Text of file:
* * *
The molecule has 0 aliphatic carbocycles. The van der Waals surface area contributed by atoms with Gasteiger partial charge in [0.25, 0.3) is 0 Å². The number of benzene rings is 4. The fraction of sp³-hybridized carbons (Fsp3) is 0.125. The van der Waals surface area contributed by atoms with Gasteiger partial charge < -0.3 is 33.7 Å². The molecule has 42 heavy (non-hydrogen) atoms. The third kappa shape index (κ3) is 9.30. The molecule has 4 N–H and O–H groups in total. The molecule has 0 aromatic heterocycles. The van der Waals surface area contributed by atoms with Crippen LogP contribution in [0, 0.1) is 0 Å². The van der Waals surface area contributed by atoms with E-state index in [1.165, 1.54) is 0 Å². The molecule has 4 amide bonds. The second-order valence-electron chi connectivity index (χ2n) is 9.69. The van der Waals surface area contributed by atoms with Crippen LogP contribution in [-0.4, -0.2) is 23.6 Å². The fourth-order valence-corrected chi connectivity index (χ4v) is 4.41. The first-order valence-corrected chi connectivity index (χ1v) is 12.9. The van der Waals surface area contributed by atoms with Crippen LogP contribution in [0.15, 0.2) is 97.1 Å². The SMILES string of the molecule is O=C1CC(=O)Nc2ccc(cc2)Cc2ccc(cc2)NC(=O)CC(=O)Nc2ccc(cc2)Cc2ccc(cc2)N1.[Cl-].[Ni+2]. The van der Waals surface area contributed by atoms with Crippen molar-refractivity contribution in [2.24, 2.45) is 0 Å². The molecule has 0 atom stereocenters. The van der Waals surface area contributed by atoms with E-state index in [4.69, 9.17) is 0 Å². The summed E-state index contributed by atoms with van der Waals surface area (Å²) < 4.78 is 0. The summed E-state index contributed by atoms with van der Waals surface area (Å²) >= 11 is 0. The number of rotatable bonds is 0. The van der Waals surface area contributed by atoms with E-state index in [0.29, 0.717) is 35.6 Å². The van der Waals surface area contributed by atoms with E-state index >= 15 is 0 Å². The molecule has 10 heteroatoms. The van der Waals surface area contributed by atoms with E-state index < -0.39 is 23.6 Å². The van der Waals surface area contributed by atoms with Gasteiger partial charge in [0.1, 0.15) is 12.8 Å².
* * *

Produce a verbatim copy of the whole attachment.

The molecule has 0 aliphatic carbocycles. The van der Waals surface area contributed by atoms with Gasteiger partial charge in [0.25, 0.3) is 0 Å². The number of benzene rings is 4. The fraction of sp³-hybridized carbons (Fsp3) is 0.125. The van der Waals surface area contributed by atoms with Gasteiger partial charge < -0.3 is 33.7 Å². The molecule has 42 heavy (non-hydrogen) atoms. The third kappa shape index (κ3) is 9.30. The molecule has 4 N–H and O–H groups in total. The molecule has 0 aromatic heterocycles. The van der Waals surface area contributed by atoms with Crippen LogP contribution in [0, 0.1) is 0 Å². The van der Waals surface area contributed by atoms with E-state index in [1.165, 1.54) is 0 Å². The molecule has 4 amide bonds. The second-order valence-electron chi connectivity index (χ2n) is 9.69. The van der Waals surface area contributed by atoms with Crippen LogP contribution in [-0.4, -0.2) is 23.6 Å². The fourth-order valence-corrected chi connectivity index (χ4v) is 4.41. The first-order valence-corrected chi connectivity index (χ1v) is 12.9. The van der Waals surface area contributed by atoms with Crippen LogP contribution in [0.15, 0.2) is 97.1 Å². The SMILES string of the molecule is O=C1CC(=O)Nc2ccc(cc2)Cc2ccc(cc2)NC(=O)CC(=O)Nc2ccc(cc2)Cc2ccc(cc2)N1.[Cl-].[Ni+2]. The van der Waals surface area contributed by atoms with Crippen molar-refractivity contribution in [2.24, 2.45) is 0 Å². The molecule has 0 atom stereocenters. The van der Waals surface area contributed by atoms with E-state index in [4.69, 9.17) is 0 Å². The summed E-state index contributed by atoms with van der Waals surface area (Å²) < 4.78 is 0. The summed E-state index contributed by atoms with van der Waals surface area (Å²) >= 11 is 0. The number of rotatable bonds is 0. The van der Waals surface area contributed by atoms with E-state index in [0.29, 0.717) is 35.6 Å². The van der Waals surface area contributed by atoms with E-state index >= 15 is 0 Å². The molecule has 10 heteroatoms. The van der Waals surface area contributed by atoms with E-state index < -0.39 is 23.6 Å². The van der Waals surface area contributed by atoms with Gasteiger partial charge in [0.1, 0.15) is 12.8 Å².